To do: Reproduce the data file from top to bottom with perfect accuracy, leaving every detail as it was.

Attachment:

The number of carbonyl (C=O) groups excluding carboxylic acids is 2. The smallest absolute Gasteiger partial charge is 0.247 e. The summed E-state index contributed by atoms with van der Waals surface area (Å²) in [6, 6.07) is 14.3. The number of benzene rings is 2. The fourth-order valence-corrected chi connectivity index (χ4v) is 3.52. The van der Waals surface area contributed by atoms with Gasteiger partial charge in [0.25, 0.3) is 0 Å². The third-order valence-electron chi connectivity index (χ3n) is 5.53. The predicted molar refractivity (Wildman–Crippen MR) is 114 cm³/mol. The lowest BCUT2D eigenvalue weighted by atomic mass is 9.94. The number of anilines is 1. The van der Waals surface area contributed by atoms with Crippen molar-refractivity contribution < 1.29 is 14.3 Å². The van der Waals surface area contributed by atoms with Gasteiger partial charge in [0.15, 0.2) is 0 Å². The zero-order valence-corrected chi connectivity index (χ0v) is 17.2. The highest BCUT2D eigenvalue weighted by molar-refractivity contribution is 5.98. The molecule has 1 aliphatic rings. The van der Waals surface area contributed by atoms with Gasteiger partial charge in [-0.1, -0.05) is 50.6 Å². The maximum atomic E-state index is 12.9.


The number of carbonyl (C=O) groups excluding carboxylic acids is 2. The smallest absolute Gasteiger partial charge is 0.247 e. The summed E-state index contributed by atoms with van der Waals surface area (Å²) in [6, 6.07) is 14.3. The number of benzene rings is 2. The fourth-order valence-corrected chi connectivity index (χ4v) is 3.52. The van der Waals surface area contributed by atoms with Gasteiger partial charge in [0.25, 0.3) is 0 Å². The third-order valence-electron chi connectivity index (χ3n) is 5.53. The predicted molar refractivity (Wildman–Crippen MR) is 114 cm³/mol. The lowest BCUT2D eigenvalue weighted by atomic mass is 9.94. The number of anilines is 1. The van der Waals surface area contributed by atoms with Crippen molar-refractivity contribution < 1.29 is 14.3 Å². The van der Waals surface area contributed by atoms with Gasteiger partial charge in [0.15, 0.2) is 0 Å². The zero-order valence-corrected chi connectivity index (χ0v) is 17.2. The highest BCUT2D eigenvalue weighted by molar-refractivity contribution is 5.98. The molecule has 1 aliphatic rings. The van der Waals surface area contributed by atoms with Gasteiger partial charge in [-0.1, -0.05) is 50.6 Å². The maximum atomic E-state index is 12.9.